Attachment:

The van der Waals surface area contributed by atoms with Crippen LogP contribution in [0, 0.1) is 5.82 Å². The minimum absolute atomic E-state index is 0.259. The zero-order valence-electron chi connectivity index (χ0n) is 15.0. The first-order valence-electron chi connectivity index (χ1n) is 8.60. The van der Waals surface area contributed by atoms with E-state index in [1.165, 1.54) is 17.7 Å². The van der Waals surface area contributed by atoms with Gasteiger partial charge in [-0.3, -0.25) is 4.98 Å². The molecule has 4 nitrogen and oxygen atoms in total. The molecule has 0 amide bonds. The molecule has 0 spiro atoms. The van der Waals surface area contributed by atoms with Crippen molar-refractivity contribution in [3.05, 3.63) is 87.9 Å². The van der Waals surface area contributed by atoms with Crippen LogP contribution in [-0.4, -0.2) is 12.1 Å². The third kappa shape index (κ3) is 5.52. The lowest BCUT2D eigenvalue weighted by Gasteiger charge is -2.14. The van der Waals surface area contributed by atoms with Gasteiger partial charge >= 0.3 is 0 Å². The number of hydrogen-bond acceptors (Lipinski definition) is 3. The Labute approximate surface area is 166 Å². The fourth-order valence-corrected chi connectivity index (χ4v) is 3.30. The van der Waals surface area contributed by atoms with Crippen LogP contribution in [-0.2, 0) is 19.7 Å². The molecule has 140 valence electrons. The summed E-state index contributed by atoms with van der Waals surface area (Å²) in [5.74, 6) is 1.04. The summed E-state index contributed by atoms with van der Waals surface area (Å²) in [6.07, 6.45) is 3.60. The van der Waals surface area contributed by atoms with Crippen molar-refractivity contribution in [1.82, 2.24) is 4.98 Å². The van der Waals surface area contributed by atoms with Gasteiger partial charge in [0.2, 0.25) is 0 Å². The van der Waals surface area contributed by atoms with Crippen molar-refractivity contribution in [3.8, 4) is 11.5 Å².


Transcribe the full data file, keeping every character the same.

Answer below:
The van der Waals surface area contributed by atoms with Crippen LogP contribution in [0, 0.1) is 5.82 Å². The minimum absolute atomic E-state index is 0.259. The zero-order valence-electron chi connectivity index (χ0n) is 15.0. The first-order valence-electron chi connectivity index (χ1n) is 8.60. The van der Waals surface area contributed by atoms with E-state index in [1.165, 1.54) is 17.7 Å². The van der Waals surface area contributed by atoms with Gasteiger partial charge in [-0.3, -0.25) is 4.98 Å². The molecule has 4 nitrogen and oxygen atoms in total. The molecule has 0 amide bonds. The molecule has 0 spiro atoms. The van der Waals surface area contributed by atoms with Crippen molar-refractivity contribution in [3.05, 3.63) is 87.9 Å². The van der Waals surface area contributed by atoms with Crippen LogP contribution in [-0.4, -0.2) is 12.1 Å². The third kappa shape index (κ3) is 5.52. The lowest BCUT2D eigenvalue weighted by Gasteiger charge is -2.14. The van der Waals surface area contributed by atoms with Gasteiger partial charge >= 0.3 is 0 Å². The number of hydrogen-bond acceptors (Lipinski definition) is 3. The Labute approximate surface area is 166 Å². The fourth-order valence-corrected chi connectivity index (χ4v) is 3.30. The van der Waals surface area contributed by atoms with Crippen LogP contribution in [-0.2, 0) is 19.7 Å². The molecule has 140 valence electrons. The summed E-state index contributed by atoms with van der Waals surface area (Å²) in [5.74, 6) is 1.04. The summed E-state index contributed by atoms with van der Waals surface area (Å²) in [6.07, 6.45) is 3.60. The van der Waals surface area contributed by atoms with Crippen molar-refractivity contribution in [1.82, 2.24) is 4.98 Å². The van der Waals surface area contributed by atoms with Gasteiger partial charge in [0.2, 0.25) is 0 Å². The van der Waals surface area contributed by atoms with Crippen molar-refractivity contribution in [3.8, 4) is 11.5 Å².